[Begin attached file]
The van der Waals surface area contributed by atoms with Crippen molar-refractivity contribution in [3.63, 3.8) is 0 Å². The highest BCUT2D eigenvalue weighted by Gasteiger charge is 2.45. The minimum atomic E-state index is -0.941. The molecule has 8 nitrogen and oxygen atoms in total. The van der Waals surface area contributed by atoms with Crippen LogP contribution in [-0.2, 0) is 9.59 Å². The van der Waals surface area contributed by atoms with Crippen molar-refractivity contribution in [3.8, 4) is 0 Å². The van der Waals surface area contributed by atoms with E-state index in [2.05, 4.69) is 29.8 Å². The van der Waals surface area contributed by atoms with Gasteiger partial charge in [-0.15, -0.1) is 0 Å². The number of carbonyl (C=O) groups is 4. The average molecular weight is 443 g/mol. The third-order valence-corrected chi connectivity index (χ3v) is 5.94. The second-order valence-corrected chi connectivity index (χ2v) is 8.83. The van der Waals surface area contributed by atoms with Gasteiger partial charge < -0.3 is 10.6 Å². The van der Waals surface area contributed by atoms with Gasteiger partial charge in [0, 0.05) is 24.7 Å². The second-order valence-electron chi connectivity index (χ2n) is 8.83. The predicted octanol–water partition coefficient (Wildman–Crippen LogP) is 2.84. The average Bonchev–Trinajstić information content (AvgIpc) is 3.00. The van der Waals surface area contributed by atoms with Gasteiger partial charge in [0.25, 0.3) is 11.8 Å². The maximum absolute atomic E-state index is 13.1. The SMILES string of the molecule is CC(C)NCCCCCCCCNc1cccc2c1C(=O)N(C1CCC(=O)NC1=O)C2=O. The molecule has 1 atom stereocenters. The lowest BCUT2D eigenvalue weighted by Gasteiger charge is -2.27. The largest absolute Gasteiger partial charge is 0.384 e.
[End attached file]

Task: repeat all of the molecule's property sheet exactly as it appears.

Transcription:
The van der Waals surface area contributed by atoms with Crippen molar-refractivity contribution in [3.63, 3.8) is 0 Å². The highest BCUT2D eigenvalue weighted by Gasteiger charge is 2.45. The minimum atomic E-state index is -0.941. The molecule has 8 nitrogen and oxygen atoms in total. The van der Waals surface area contributed by atoms with Crippen LogP contribution in [-0.2, 0) is 9.59 Å². The van der Waals surface area contributed by atoms with Crippen molar-refractivity contribution in [3.8, 4) is 0 Å². The van der Waals surface area contributed by atoms with E-state index in [2.05, 4.69) is 29.8 Å². The van der Waals surface area contributed by atoms with Gasteiger partial charge in [-0.15, -0.1) is 0 Å². The number of carbonyl (C=O) groups is 4. The average molecular weight is 443 g/mol. The third-order valence-corrected chi connectivity index (χ3v) is 5.94. The second-order valence-corrected chi connectivity index (χ2v) is 8.83. The van der Waals surface area contributed by atoms with Gasteiger partial charge < -0.3 is 10.6 Å². The van der Waals surface area contributed by atoms with Gasteiger partial charge in [0, 0.05) is 24.7 Å². The second-order valence-electron chi connectivity index (χ2n) is 8.83. The predicted octanol–water partition coefficient (Wildman–Crippen LogP) is 2.84. The average Bonchev–Trinajstić information content (AvgIpc) is 3.00. The van der Waals surface area contributed by atoms with Gasteiger partial charge in [0.25, 0.3) is 11.8 Å². The maximum absolute atomic E-state index is 13.1. The SMILES string of the molecule is CC(C)NCCCCCCCCNc1cccc2c1C(=O)N(C1CCC(=O)NC1=O)C2=O. The molecule has 1 atom stereocenters. The lowest BCUT2D eigenvalue weighted by Gasteiger charge is -2.27. The largest absolute Gasteiger partial charge is 0.384 e.